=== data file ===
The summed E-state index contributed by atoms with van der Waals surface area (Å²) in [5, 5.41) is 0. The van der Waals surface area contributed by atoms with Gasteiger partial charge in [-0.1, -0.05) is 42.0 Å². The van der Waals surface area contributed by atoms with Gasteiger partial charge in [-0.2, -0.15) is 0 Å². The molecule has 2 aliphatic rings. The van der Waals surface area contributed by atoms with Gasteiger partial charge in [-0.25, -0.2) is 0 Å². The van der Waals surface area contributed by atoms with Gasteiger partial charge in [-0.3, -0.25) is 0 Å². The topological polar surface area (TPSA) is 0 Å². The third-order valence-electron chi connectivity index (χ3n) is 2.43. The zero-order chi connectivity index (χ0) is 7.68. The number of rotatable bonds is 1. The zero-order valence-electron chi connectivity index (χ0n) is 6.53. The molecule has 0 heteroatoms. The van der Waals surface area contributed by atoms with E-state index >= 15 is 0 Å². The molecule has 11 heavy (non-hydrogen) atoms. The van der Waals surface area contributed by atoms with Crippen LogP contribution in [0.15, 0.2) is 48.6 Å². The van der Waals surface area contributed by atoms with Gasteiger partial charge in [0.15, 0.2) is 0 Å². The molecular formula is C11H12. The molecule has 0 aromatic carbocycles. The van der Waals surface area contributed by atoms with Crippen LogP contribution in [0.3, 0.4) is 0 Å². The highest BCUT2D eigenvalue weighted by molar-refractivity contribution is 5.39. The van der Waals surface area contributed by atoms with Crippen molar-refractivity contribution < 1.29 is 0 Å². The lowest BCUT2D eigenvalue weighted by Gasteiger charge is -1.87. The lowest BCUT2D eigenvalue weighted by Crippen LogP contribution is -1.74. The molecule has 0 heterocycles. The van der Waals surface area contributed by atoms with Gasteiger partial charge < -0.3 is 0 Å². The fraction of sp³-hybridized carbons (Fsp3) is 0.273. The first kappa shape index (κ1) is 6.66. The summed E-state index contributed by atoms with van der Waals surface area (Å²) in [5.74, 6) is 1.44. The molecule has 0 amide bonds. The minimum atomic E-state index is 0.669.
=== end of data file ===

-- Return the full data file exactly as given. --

The summed E-state index contributed by atoms with van der Waals surface area (Å²) in [5, 5.41) is 0. The van der Waals surface area contributed by atoms with Gasteiger partial charge in [-0.1, -0.05) is 42.0 Å². The van der Waals surface area contributed by atoms with Gasteiger partial charge in [-0.2, -0.15) is 0 Å². The molecule has 2 aliphatic rings. The van der Waals surface area contributed by atoms with Gasteiger partial charge in [-0.25, -0.2) is 0 Å². The van der Waals surface area contributed by atoms with Gasteiger partial charge in [-0.3, -0.25) is 0 Å². The topological polar surface area (TPSA) is 0 Å². The third-order valence-electron chi connectivity index (χ3n) is 2.43. The zero-order chi connectivity index (χ0) is 7.68. The number of rotatable bonds is 1. The zero-order valence-electron chi connectivity index (χ0n) is 6.53. The molecule has 0 heteroatoms. The van der Waals surface area contributed by atoms with E-state index >= 15 is 0 Å². The molecule has 11 heavy (non-hydrogen) atoms. The van der Waals surface area contributed by atoms with Crippen LogP contribution in [0.15, 0.2) is 48.6 Å². The van der Waals surface area contributed by atoms with Gasteiger partial charge in [0.15, 0.2) is 0 Å². The molecular formula is C11H12. The molecule has 0 aromatic carbocycles. The van der Waals surface area contributed by atoms with Crippen LogP contribution in [0.3, 0.4) is 0 Å². The highest BCUT2D eigenvalue weighted by molar-refractivity contribution is 5.39. The van der Waals surface area contributed by atoms with Crippen molar-refractivity contribution < 1.29 is 0 Å². The lowest BCUT2D eigenvalue weighted by Gasteiger charge is -1.87. The lowest BCUT2D eigenvalue weighted by Crippen LogP contribution is -1.74. The molecule has 0 heterocycles. The van der Waals surface area contributed by atoms with Gasteiger partial charge < -0.3 is 0 Å². The fraction of sp³-hybridized carbons (Fsp3) is 0.273. The first kappa shape index (κ1) is 6.66. The summed E-state index contributed by atoms with van der Waals surface area (Å²) in [5.74, 6) is 1.44. The molecule has 0 amide bonds. The minimum atomic E-state index is 0.669.